6. #16
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    Thanks for the time taken to post this article, very interesting insight.

    Great picture of the fake production, I intentionally won a CBs flag in an auction last year that was advertised as an authentic original, it would be interesting to know how long the 'business' went on for, as there must have been a lot of troops that were posted there after the war.

    Steve.

  7. #17

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    Steve,

    Nick has a lot of research and collecting experience with regard to Japanese militaria; he also is a published author about Japanese military equipment. We, on this forum, learn from him the intricacies of Japanese culture (including military) unavailable to the average "Joe" -- and he can teach to us that which most non-native Japanese will miss. I say this as someone who has studied Japanese, lived in Japan five years, and go to Japan every year.

    As an analogue:
    If I had a beaded Lakota vest and showed it on a Native American crafts forum -- an Indian craftsman might warn me of the dangers of buying something that looks to be Hong Kong "Indian" work. I could argue with him and say the style is Lakota; however, he might point out that the bead colors used on my vest were not available in the 1880s and the design is actually Kiowa. At that point should I call him a jerk and ask how many ca. 1880 Plains beadwork/quill work, bows/arrows, parfleches, etc. he has handled?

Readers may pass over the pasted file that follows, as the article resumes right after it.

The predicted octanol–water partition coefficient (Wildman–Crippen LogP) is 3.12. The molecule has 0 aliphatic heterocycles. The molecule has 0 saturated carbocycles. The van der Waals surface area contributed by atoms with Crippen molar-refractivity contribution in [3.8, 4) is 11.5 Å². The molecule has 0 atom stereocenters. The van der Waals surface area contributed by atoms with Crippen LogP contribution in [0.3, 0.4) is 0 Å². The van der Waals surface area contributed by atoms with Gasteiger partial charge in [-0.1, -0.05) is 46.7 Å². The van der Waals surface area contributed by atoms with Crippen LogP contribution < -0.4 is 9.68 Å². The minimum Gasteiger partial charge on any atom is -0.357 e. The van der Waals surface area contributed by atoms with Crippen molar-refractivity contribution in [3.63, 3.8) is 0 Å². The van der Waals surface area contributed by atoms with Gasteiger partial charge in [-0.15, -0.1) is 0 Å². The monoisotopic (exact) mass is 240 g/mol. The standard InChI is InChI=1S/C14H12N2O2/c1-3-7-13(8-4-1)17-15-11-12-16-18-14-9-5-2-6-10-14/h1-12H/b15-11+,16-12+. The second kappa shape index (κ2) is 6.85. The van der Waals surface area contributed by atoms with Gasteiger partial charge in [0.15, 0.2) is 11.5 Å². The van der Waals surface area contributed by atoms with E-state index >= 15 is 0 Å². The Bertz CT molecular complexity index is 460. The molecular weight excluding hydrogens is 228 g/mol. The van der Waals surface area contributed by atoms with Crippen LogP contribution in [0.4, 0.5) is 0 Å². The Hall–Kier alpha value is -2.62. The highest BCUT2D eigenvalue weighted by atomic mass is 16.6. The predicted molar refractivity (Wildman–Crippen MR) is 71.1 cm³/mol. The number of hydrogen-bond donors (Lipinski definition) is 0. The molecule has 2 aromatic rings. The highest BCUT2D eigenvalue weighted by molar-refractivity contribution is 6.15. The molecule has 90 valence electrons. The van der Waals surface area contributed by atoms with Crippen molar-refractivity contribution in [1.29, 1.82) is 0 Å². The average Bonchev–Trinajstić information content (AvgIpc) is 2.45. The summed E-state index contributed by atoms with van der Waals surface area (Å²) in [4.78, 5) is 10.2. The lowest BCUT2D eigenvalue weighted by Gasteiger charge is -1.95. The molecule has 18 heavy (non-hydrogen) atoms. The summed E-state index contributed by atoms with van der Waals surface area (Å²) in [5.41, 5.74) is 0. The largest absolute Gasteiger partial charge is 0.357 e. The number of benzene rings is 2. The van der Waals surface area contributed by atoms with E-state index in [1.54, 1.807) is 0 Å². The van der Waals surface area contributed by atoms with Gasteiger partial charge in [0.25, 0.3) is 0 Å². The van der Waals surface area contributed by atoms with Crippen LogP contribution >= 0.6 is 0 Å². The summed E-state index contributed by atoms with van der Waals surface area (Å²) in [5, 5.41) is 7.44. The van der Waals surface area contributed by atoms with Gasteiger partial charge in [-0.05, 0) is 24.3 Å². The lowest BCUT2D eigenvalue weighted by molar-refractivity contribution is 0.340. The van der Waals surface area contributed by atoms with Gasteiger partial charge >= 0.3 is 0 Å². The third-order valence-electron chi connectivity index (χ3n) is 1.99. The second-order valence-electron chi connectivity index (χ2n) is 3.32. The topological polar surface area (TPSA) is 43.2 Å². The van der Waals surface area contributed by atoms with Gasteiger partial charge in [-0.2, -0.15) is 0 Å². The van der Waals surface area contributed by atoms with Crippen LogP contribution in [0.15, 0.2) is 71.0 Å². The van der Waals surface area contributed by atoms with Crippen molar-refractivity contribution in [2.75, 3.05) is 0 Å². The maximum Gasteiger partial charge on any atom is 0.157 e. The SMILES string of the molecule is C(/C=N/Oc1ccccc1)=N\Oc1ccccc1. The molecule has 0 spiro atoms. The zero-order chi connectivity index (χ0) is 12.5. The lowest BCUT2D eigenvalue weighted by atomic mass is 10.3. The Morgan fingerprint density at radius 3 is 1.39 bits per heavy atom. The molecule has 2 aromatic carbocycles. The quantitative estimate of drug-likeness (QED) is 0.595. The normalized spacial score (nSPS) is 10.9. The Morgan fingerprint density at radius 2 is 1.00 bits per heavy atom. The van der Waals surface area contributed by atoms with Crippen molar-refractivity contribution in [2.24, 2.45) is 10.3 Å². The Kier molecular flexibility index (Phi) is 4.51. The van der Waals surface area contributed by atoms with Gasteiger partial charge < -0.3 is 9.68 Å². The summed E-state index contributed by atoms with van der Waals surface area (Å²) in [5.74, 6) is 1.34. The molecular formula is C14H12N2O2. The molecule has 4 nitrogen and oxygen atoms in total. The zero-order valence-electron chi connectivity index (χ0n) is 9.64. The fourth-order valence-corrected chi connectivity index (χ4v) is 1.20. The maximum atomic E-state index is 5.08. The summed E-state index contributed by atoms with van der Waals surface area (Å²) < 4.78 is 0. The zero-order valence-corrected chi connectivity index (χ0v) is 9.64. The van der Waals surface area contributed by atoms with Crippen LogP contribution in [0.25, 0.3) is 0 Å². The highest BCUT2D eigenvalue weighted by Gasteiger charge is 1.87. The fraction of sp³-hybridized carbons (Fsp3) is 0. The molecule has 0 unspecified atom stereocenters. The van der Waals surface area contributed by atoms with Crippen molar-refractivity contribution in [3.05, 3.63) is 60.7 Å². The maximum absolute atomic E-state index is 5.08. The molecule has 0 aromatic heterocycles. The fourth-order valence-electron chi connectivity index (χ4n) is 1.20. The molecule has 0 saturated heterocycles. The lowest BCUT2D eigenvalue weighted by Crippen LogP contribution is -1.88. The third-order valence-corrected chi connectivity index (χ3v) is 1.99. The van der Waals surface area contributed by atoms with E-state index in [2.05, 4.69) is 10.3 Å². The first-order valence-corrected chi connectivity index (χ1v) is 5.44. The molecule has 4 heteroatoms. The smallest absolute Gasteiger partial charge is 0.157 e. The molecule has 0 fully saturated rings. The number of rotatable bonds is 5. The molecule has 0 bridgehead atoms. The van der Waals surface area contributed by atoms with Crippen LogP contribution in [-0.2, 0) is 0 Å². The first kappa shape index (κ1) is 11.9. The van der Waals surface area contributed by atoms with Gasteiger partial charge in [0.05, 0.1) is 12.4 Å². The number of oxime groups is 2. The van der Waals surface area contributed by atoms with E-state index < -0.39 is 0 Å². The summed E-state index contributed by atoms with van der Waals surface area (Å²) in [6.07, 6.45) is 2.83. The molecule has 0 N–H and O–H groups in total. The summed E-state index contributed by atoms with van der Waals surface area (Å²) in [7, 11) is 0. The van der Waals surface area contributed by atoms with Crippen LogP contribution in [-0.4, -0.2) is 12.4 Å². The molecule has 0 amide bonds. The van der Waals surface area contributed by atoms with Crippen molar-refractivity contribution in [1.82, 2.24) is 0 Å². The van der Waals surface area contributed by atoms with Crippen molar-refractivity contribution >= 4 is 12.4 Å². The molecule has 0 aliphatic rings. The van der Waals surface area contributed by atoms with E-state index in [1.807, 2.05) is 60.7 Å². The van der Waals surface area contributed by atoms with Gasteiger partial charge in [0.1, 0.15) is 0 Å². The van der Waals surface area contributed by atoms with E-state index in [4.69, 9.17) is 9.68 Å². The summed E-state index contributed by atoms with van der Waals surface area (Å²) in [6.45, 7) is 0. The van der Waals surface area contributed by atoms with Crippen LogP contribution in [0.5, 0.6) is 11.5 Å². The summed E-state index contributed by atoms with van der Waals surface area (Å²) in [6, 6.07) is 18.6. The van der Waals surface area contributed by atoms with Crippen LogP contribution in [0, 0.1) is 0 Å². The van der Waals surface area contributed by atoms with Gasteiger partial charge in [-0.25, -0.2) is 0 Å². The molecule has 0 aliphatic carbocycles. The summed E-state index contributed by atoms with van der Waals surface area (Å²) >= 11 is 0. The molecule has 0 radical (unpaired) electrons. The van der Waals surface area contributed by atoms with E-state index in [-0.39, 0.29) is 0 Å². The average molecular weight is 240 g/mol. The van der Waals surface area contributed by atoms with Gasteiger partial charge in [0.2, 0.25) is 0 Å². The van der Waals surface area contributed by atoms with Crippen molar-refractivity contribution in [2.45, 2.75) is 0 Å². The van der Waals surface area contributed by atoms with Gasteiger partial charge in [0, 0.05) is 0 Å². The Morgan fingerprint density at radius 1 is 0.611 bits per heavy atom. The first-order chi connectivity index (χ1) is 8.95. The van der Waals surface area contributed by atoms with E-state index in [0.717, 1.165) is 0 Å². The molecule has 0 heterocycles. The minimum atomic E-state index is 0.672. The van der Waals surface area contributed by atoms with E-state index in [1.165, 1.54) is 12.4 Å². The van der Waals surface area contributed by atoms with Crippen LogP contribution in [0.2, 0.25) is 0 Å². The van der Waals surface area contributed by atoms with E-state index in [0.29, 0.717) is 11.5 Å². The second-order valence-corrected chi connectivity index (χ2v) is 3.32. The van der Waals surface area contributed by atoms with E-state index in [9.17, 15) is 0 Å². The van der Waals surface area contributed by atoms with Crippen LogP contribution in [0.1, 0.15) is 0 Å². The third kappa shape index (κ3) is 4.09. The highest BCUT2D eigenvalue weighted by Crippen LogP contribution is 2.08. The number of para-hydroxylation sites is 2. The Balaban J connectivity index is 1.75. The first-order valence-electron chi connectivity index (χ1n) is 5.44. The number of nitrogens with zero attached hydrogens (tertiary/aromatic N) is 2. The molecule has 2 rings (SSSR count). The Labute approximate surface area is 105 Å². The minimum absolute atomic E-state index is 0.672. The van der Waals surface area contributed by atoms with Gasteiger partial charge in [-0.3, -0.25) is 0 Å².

Should I get upset with that expert -- even if I bought that beaded vest from someone who once sold souvenirs on the outskirts of a reservation?

    --Guy
    Last edited by ghp95134; 11-25-2015 at 04:50 AM. Reason: Deleted

  8. #18

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    In the article above I talked about how they all dress in an identical manner as other candidates at interviews. The very beginning of this new drama series illustrates what I mean. Of interest is the huge contrast between what they actually wear at work and what they wear for the interview. For those who are Manga fans, this is also a great behind-the-scene series about the comic publishing business that I can highly recommend.
    Sleepeeer Hit! (Juhan Shuttai) Episode 1 - Drama cool

  9. #19

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    Reading about the seabee paint shops and changing the colors of the helmets leads me to wonder what color the helmet was meant to be originally?

    I mean, I know it's a khaki brown sorta kinda, but was there official name of the color? Could it be extrapolated to a Pantone or RGB color?

    (Kinda sorta related: I found color chips in the back pages of a Kaigun fukusei book from 1932 but the page was scanned in black and white, so all that came across were various shades of gray and black. Drat!)

  10. #20

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    They used generic names not possible to relate to any color system. They called the helmet color "dead grass color" (枯草色).